To Anglicize or Not To Anglicize

As I’m finishing up the draft of Book 3, I have been struggling with a character’s name. He’s a new character in this book and I am confident that everyone is going to love him (And I mean LOVE him). The thing is, he has a Gaelic name. It’s not a difficult or crazy Gaelic name, but with its Gaelic spelling, R-U-A-R-A-I-D-H, it might be a bit hard for some folks to pronounce. It’s kind of essential to this guy’s character that he uses the Gaelic form of the name. He’s from the Highlands and works with tourists, so his Scottishness is part of his brand. But then I worry about readers who are challenged by Gaelic names. Should I anglicize it to Rory?

I had a similar question about spelling Eilidh (AY-lee) in Cauldron and thought I would handle Ruaraidh in a similar way. I thought about posing this question to my readers group, the Kettle Holler Literary Society, on Facebook. So, I popped on to Facebook and I ran into this.


This has shown up in my Facebook feed at least a dozen times in the last 48 hours. The first time I saw it, it was kind of funny.  By the tenth time it and people's reactions to it are starting to grind my gears.

As a Gaelic learner, I’ll be the first to admit that Gaelic spelling both Irish and Scottish is hard, especially if English is your first language. I try to have a sense of humor about these things but the language nerd in me sometimes gets my back up when people start sneering at Gaelic spelling. Admittedly, Gaelic names can be difficult, but I have a few issues with this particular list.



  1. These names are Irish. While Irish is a Celtic language, the word Celtic encompasses some other languages that are not included in this list; Scottish Gaelic, Welsh, Cornish, Manx…
  2. These phonetic pronunciations are gross oversimplifications of the actual pronunciations. Mostly because there are a wealth of subtle vowel and consonant sounds in Irish that most anglophones (That’s English speaking people) have trouble wrapping our clumsy tongues around.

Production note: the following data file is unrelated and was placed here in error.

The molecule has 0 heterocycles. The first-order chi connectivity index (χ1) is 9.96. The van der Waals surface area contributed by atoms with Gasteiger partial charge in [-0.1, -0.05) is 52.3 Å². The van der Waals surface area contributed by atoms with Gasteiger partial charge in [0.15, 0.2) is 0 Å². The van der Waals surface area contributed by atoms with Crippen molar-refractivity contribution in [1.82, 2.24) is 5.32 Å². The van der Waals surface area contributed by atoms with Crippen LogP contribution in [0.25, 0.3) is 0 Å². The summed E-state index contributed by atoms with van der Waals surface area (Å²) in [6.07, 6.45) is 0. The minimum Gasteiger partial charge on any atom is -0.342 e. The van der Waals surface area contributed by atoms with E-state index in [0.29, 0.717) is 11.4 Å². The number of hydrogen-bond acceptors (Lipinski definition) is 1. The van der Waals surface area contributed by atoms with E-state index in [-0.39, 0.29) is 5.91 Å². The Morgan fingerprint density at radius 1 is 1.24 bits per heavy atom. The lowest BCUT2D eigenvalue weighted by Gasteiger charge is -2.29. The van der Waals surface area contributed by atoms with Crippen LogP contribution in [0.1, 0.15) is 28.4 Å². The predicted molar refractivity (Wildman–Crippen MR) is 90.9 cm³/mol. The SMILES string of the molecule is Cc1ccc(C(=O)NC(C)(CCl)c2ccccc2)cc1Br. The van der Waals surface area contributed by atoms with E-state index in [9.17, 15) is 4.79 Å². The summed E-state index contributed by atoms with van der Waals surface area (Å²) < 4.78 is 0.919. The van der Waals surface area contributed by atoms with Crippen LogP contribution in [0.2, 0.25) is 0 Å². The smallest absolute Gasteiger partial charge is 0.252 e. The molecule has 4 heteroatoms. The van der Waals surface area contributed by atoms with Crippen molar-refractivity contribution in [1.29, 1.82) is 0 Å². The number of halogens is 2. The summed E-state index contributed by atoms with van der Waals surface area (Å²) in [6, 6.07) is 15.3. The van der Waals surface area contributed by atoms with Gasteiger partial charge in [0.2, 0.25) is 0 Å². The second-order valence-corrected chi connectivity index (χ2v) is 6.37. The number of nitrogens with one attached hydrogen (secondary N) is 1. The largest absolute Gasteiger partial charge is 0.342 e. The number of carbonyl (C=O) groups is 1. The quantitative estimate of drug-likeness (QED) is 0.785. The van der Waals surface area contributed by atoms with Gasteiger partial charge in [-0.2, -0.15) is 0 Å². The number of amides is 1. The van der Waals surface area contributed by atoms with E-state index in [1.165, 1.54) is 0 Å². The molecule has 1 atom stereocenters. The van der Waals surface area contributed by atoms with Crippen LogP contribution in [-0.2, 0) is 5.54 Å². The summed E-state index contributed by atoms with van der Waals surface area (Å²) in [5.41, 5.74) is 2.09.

3.  Some of these sounds and spellings did make their way from Celtic languages into English. Where do you think our multiple gh sounds come from or our tendency to soften consonants when they are followed by slender vowels (i or e)? English speakers can quit their sneering at Gaelic spellings because English is flipping weird. There are a lot fewer exceptions to the rules of grammar and spelling in Gaelic than there are in English. That’s why English is such a hard language to learn. What you’re missing while you’re marveling at Gaelic spelling and pronunciation is that it’s the hardest part of the language. Once you’ve got those down, the grammar is actually pretty easy, easier than English.
  4. While some folks are laughing at a few Gaelic names on the internet, there are people hard at work preserving and promoting these languages. Calling these “Celtic” names implies that they are somehow ancient and only used in fiction or fairy tales. That couldn’t be further from the truth. There are plenty of people out there with these names, because this is a living language. Unfortunately, thanks to cultural shifts and anglophone dominance most of the Celtic languages are under threat.

Language is a lot more than just words. Culture informs language. It determines a people’s frame of reference.  It displays a community’s priorities and social mores. Studying a language is studying a culture.  And preserving those languages is preserving the culture they came from. Minority languages, not just Celtic languages, are under threat every day. Native speakers die out. Children don’t learn or use the language of their grandparents. Outsiders move into areas where they are spoken and expect minority speakers to use the dominant language.

So go on yucking it up over Irish spelling while the language fades. I hate to tell you, but all the things you probably love about Ireland are tied up in that language and as it goes, some of those uniquely Irish things will fall away as well.

I realize that Gaelic spelling and pronunciation is hard for people who aren’t used to it. For most folks it’s not something you just casually pick up. I will grant that some of the mispronunciations can be hilarious (Loaghaire/Leghair). They can also be painful and occasionally hurtful especially when they are a person’s name.

That’s why when we were naming our daughter, I (the Gaelic speaker in the family) talked my husband out of names like Moira and Sorcha. Having gone through childhood with an anglicized Welsh name was enough for me to know the difficulties she would face with Gaelic names.

seriously, y'all are going to love this guy.

seriously, y'all are going to love this guy.

However, my fictional Scottish guy who lives along the north coast. Well, he gets to keep his Gaelic name, because it works for him and because he’s fiercely Scottish. So when Book 3 is released and you get around to reading it, just remember R-U-A-R-A-I-D-H sounds like ROO-ree, at least to English speakers.